Introducing bake stable liquid and powder plant based food color!
Natural Colors have many variables especially when adding “into” a medium like icing cake batter or dough as opposed to painting a natural color on the surface. You have to take into account what is “in” what you are trying to color or how all of your individual ingredients may affect natural color. Some natural colors bake well, other do not. Some natural colors change and react to pH or if the icing or dough medium is “basic” or “acidic”. If there is an acid like lemon Juice or Cream of Tartar (Tartaric Acid). Some natural colors will actually change color (hue) with every increment change in pH. And some natural colors are enhanced with an acid others are completely changed! Keep in mind that TruColor is your natural color partner and we want you to have success with natural color and we are here to help you learn the basics.
Every TruColor is different based on the plant source it was derived from, for example the regular blue is made from an anthocyanin or the name for the color from certain fruits (Berries, straw berries, blue berries, raspberries etc. and some vegetables (Red Cabbage, Purple Carrot). Colors derived from Anthocyanins will usually brown with heat, but may work depending on how high the heat is and how long the color is exposed to excessive temperatures. Anthocyanis from certain flowers including Butterfly Pea are mostly heat stable, raising the pH with baking soda will create a blue dough or batter, adding yellow to the blue batter will create green. Adding a food acid like lemon juice or Cream of Tartar to an anthocyanin color will lower the pH and your batter will now show a purple hue. The anthocyanin in purple sweet potato makes the most amazing “blue-color” blueberry pancakes, so have fun and experiment with all the colors to find what works best in your individual application and know we are here to help, your partner for success as you navigate the beautiful world of natural colors!
A good rule as with most things is to always try a little natural color in what you are trying to color before committing to a large batch and add your dough or icing into the liquid or hydrated powder color a little at a time instead of trying to color a large batch of icing by adding the color into a large amount with a plant based color. You can control the batter color better by adding a little at a time into the color itself, to create the shade you desire.
TruColor Liquid Heat Stable Vegetable Color with a high to basic pH IS best for blue and lower the pH for purple Purple Sweet Potato, Spirulina or “Sky Blue” food paint or “Royal Blue” are also varying options for blue color that is not as dependent on pH. You can use the liquids, the gel paste powders or the regular airbrush powders to color dough and batter and will need to take into account how each individual plant based color will react to all the combined ingredients and the heat process involved.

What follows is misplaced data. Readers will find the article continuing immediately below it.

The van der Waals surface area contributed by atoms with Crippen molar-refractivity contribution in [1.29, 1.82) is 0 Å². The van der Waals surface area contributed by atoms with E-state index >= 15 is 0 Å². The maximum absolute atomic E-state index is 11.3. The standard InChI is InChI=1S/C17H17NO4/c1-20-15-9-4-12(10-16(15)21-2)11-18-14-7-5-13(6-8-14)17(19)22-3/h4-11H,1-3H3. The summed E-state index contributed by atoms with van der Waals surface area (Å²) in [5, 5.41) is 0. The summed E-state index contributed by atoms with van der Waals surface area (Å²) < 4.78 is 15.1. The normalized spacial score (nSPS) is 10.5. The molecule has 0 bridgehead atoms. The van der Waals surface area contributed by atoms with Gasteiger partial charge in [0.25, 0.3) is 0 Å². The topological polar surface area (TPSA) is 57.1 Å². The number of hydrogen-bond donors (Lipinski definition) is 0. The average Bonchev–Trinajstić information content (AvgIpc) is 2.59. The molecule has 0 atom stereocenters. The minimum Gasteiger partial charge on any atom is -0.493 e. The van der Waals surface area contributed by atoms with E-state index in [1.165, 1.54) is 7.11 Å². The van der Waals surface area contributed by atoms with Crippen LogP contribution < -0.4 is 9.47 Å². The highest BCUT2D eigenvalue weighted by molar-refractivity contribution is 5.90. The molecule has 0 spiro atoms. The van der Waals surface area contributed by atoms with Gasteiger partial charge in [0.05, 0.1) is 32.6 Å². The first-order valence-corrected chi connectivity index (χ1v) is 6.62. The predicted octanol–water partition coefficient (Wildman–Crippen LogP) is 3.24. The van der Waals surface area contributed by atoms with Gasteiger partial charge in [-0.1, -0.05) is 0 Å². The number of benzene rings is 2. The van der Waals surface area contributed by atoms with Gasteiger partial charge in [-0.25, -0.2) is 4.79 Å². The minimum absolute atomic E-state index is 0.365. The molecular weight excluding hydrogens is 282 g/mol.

You can make the best red by using our new liquid“Baking Red” a special combination of Beet and Beta Carotene , Liquid Bake Stable Orange made from Annatto. Liquid Green, Spring Green, Liquid Beta-Green, Fuchsia, Regal Purple.
Often with natural colors you often have to simply try the colors in a small amount with your individual application to find what works best! Another tip is to think “out of the box” when it comes to natural colors, try painting with an airbrush gun or a paint brush on the ‘dry” food surface after you bake, using this technique you avoid using large amounts of color inside the dough by simply coating the surface with brilliant hues and shades. When applying natural color on the “dry” surface you rarely have to concern yourself about pH and heat stability of natural colors! You can use the regular TruColor natural airbrush colors when adding color into dough but do not use the TruColor “Shine” line of food color paints, these metallic mineral hues have to be on the “surface” to reflect the light. With the Shine and the Regular Paint and Airbrush lines you can paint the surface of most dry food products with amazing results and not have to worry about heat or what is “in” your dough or batter or how all the ingredients may change the natural colors.
With natural colors you often have to simply try the colors in a small amount with your individual application to find what what works best and ask us questions, we want everyone to be successful with colors from nature.